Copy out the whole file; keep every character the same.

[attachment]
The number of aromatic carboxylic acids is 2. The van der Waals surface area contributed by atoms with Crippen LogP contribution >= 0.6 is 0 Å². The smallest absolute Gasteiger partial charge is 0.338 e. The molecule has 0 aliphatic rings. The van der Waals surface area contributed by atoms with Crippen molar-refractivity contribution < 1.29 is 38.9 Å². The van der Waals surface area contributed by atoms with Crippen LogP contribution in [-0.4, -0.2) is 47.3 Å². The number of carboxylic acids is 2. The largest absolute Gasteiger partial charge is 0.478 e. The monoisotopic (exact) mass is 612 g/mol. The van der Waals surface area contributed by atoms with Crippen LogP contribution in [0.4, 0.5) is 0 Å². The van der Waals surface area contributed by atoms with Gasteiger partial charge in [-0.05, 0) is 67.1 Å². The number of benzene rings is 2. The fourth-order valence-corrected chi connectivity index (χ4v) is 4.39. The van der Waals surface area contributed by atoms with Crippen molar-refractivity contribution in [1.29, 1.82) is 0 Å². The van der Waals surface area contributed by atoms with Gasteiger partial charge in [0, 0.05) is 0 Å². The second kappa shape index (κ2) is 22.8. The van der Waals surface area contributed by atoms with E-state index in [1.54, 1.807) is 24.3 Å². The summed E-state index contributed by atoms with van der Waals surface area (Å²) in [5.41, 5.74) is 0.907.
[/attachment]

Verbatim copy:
The number of aromatic carboxylic acids is 2. The van der Waals surface area contributed by atoms with Crippen LogP contribution >= 0.6 is 0 Å². The smallest absolute Gasteiger partial charge is 0.338 e. The molecule has 0 aliphatic rings. The van der Waals surface area contributed by atoms with Crippen molar-refractivity contribution < 1.29 is 38.9 Å². The van der Waals surface area contributed by atoms with Crippen LogP contribution in [-0.4, -0.2) is 47.3 Å². The number of carboxylic acids is 2. The largest absolute Gasteiger partial charge is 0.478 e. The monoisotopic (exact) mass is 612 g/mol. The van der Waals surface area contributed by atoms with Crippen LogP contribution in [0.4, 0.5) is 0 Å². The van der Waals surface area contributed by atoms with Gasteiger partial charge in [-0.05, 0) is 67.1 Å². The number of benzene rings is 2. The fourth-order valence-corrected chi connectivity index (χ4v) is 4.39. The van der Waals surface area contributed by atoms with Crippen molar-refractivity contribution in [1.29, 1.82) is 0 Å². The van der Waals surface area contributed by atoms with Gasteiger partial charge in [0, 0.05) is 0 Å². The second kappa shape index (κ2) is 22.8. The van der Waals surface area contributed by atoms with E-state index in [1.54, 1.807) is 24.3 Å². The summed E-state index contributed by atoms with van der Waals surface area (Å²) in [5.41, 5.74) is 0.907.